Ancient Arctic Water Cycles are Red Flags to Future Global Warming
Ancient plant remains recovered in recent Arctic Ocean sampling cores shows that during a period of carbon dioxide-induced global warming, humidity, precipitation and salinity of the ocean water altered drastically, along with elevated global and regional temperatures, according to a report in the August 10 issue of Nature.
The Arctic Ocean drilling expedition in 2004 allowed scientists to directly measure samples of biological and geological material from the beginning of the Paleocene/Eocene thermal maximum (PETM), a period of rapid, extreme global warming about 55 million years ago. It has given researchers a direct resource of measurable information on global warming — from a time when the overall global temperature was higher and more uniform from the subtropics to the arctic.
The researchers measured carbon and hydrogen isotopes in fossil plants remains and reconstructed the pattern of precipitation and characteristics of the ancient arctic water. “Our results told us a lot about the way that the large-scale water cycle is affected during global warming,” said Mark Pagani, professor of geology and geophysics at Yale and principal author of the study.
The large-scale water cycle refers to the way water vapor is transported from the tropics and subtropics to the poles. “We are all familiar with the rain and storms that occur when warm air masses meet cool northern fronts. During the PETM, temperature differences from the tropics to the poles were lower, reducing rainfall between the subtropics and the North Pole and increasing the amount of water transported to the Arctic,” said Pagani. “It looks like a substantial increase in precipitation led to increased river runoff, lower ocean salinity, and drastically lower oxygen levels in the Arctic Ocean.”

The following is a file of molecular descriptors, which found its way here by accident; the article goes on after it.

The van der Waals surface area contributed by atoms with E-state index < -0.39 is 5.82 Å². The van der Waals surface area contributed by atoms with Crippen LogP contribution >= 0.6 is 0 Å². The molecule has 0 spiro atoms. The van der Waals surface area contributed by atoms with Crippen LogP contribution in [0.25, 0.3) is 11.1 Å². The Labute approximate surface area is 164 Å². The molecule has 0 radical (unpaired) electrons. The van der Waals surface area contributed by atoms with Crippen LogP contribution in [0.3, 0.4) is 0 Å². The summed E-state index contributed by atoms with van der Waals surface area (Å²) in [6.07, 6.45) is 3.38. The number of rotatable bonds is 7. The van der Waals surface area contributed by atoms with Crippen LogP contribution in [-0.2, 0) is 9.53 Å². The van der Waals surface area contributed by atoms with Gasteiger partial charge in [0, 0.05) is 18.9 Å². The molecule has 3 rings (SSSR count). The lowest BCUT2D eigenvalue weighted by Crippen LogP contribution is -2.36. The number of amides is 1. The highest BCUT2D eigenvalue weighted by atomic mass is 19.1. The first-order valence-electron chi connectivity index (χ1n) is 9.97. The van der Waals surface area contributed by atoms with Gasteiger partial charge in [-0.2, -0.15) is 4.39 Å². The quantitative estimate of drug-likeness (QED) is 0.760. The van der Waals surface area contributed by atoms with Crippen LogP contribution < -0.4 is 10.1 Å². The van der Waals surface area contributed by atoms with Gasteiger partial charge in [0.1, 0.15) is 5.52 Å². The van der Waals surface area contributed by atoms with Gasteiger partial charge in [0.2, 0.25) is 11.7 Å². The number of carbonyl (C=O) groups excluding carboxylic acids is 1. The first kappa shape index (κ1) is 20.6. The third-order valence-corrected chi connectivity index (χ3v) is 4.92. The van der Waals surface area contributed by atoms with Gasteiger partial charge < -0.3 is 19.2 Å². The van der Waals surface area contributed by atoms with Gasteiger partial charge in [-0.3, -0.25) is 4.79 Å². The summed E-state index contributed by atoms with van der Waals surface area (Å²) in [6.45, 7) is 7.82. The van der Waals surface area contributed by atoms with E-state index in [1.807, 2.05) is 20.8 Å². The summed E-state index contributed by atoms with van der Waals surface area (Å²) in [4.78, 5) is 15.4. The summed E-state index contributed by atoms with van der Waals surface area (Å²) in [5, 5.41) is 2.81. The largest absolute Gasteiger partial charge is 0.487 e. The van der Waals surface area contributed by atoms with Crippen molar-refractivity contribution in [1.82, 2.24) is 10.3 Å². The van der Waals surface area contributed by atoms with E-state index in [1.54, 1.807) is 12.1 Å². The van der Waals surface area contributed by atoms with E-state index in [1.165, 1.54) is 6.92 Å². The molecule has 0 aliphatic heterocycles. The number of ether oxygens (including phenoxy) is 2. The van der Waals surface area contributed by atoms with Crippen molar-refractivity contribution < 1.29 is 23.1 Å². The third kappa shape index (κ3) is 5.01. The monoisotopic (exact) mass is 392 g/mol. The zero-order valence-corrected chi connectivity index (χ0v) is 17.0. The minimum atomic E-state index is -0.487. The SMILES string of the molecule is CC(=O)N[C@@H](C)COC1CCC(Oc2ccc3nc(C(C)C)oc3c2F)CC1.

“It is important to realize that the impact of global warming is not just about searing hot summers — it also concerns the water cycle. We need to anticipate big changes in patterns of precipitation as temperatures rise – where and when it will rain and whether or not water resources are available,” said Pagani. “This work is potentially a red flag for things to come.”
Co-author Matthew Huber, an assistant professor of earth and atmospheric sciences at Purdue University’s College of Science compared data from the research expedition with complex climate-model simulations to study and predict the effects of greenhouse gases. Their measurements confirm that the carbon dioxide level increase in the PETM was at least twice as large as those previously proposed.
“We now have a pretty good correlation between records of past warmth and higher carbon dioxide concentrations,” Huber said. “What it tells you is that it’s not too difficult to push the climate system to a warm state. If you work out the numbers, it’s almost identical to what we are expected to do over the next few hundred years.”
Co-authors of the work were Nikolai Pedentchouk at Yale; Appy Sluijs and Henk Brinkhuis at Utrecht University; Gerald Dickens now at Rice University; Stefan Schouten and Jaap Sinninghe Damste at the Royal Netherlands Institute for Sea Research, and “the Expedition 302 Scientists.”
The expedition was an operation of the Integrated Ocean Drilling Program (IODP), an international marine research program primarily funded by the National Science Foundation, and Japan’s Ministry of Education, Culture, Sports, Science and Technology. The Arctic Coring Expedition was led by the European Consortium on Ocean Research Drilling (ECORD), an IODP contributing member that represents 17 nations. ECORD is responsible for managing all IODP mission-specific operations, i.e. scientific expeditions conducted in unusual or demanding environments in which specific platform requirements must be used to meet specific science objectives. In all, 21 countries participate in IODP.